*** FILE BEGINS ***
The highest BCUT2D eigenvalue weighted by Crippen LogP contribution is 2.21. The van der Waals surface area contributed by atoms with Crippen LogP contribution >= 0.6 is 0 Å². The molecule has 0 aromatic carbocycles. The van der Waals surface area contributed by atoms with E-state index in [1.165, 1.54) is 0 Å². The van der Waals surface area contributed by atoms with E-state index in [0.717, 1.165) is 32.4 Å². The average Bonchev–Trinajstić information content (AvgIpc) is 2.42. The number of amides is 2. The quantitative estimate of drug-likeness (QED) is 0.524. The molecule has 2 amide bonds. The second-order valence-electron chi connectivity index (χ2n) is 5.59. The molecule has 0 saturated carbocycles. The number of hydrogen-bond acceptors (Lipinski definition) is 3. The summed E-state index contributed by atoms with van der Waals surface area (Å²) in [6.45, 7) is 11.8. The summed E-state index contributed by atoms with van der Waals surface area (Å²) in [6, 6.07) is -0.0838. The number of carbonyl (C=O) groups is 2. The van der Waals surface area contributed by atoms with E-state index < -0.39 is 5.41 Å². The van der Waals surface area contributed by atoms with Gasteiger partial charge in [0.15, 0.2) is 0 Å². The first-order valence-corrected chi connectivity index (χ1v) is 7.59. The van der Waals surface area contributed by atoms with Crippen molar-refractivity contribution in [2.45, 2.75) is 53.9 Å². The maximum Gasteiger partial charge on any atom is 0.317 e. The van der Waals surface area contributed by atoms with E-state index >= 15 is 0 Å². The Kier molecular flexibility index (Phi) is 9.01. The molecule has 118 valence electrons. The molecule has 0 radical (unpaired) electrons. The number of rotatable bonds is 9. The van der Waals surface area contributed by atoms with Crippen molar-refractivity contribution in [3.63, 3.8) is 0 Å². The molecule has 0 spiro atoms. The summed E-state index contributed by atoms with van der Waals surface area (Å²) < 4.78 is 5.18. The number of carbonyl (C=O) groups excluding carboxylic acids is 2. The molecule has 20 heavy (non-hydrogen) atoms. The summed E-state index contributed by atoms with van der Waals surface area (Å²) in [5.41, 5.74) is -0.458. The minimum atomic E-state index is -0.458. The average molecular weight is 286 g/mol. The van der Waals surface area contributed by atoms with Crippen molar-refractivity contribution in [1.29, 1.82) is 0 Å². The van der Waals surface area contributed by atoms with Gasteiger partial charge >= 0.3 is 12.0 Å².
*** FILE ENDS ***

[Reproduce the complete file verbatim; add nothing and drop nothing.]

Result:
The highest BCUT2D eigenvalue weighted by Crippen LogP contribution is 2.21. The van der Waals surface area contributed by atoms with Crippen LogP contribution >= 0.6 is 0 Å². The molecule has 0 aromatic carbocycles. The van der Waals surface area contributed by atoms with E-state index in [1.165, 1.54) is 0 Å². The van der Waals surface area contributed by atoms with E-state index in [0.717, 1.165) is 32.4 Å². The average Bonchev–Trinajstić information content (AvgIpc) is 2.42. The number of amides is 2. The quantitative estimate of drug-likeness (QED) is 0.524. The molecule has 2 amide bonds. The second-order valence-electron chi connectivity index (χ2n) is 5.59. The molecule has 0 saturated carbocycles. The number of hydrogen-bond acceptors (Lipinski definition) is 3. The summed E-state index contributed by atoms with van der Waals surface area (Å²) in [6.45, 7) is 11.8. The summed E-state index contributed by atoms with van der Waals surface area (Å²) in [6, 6.07) is -0.0838. The number of carbonyl (C=O) groups is 2. The van der Waals surface area contributed by atoms with E-state index < -0.39 is 5.41 Å². The van der Waals surface area contributed by atoms with Gasteiger partial charge in [0.15, 0.2) is 0 Å². The first-order valence-corrected chi connectivity index (χ1v) is 7.59. The van der Waals surface area contributed by atoms with Crippen molar-refractivity contribution in [2.45, 2.75) is 53.9 Å². The maximum Gasteiger partial charge on any atom is 0.317 e. The van der Waals surface area contributed by atoms with E-state index >= 15 is 0 Å². The Kier molecular flexibility index (Phi) is 9.01. The molecule has 118 valence electrons. The molecule has 0 radical (unpaired) electrons. The number of rotatable bonds is 9. The van der Waals surface area contributed by atoms with Crippen molar-refractivity contribution in [3.63, 3.8) is 0 Å². The molecule has 0 spiro atoms. The summed E-state index contributed by atoms with van der Waals surface area (Å²) < 4.78 is 5.18. The number of carbonyl (C=O) groups excluding carboxylic acids is 2. The molecule has 20 heavy (non-hydrogen) atoms. The summed E-state index contributed by atoms with van der Waals surface area (Å²) in [5.41, 5.74) is -0.458. The minimum atomic E-state index is -0.458. The average molecular weight is 286 g/mol. The van der Waals surface area contributed by atoms with Crippen molar-refractivity contribution in [1.29, 1.82) is 0 Å². The van der Waals surface area contributed by atoms with Gasteiger partial charge >= 0.3 is 12.0 Å².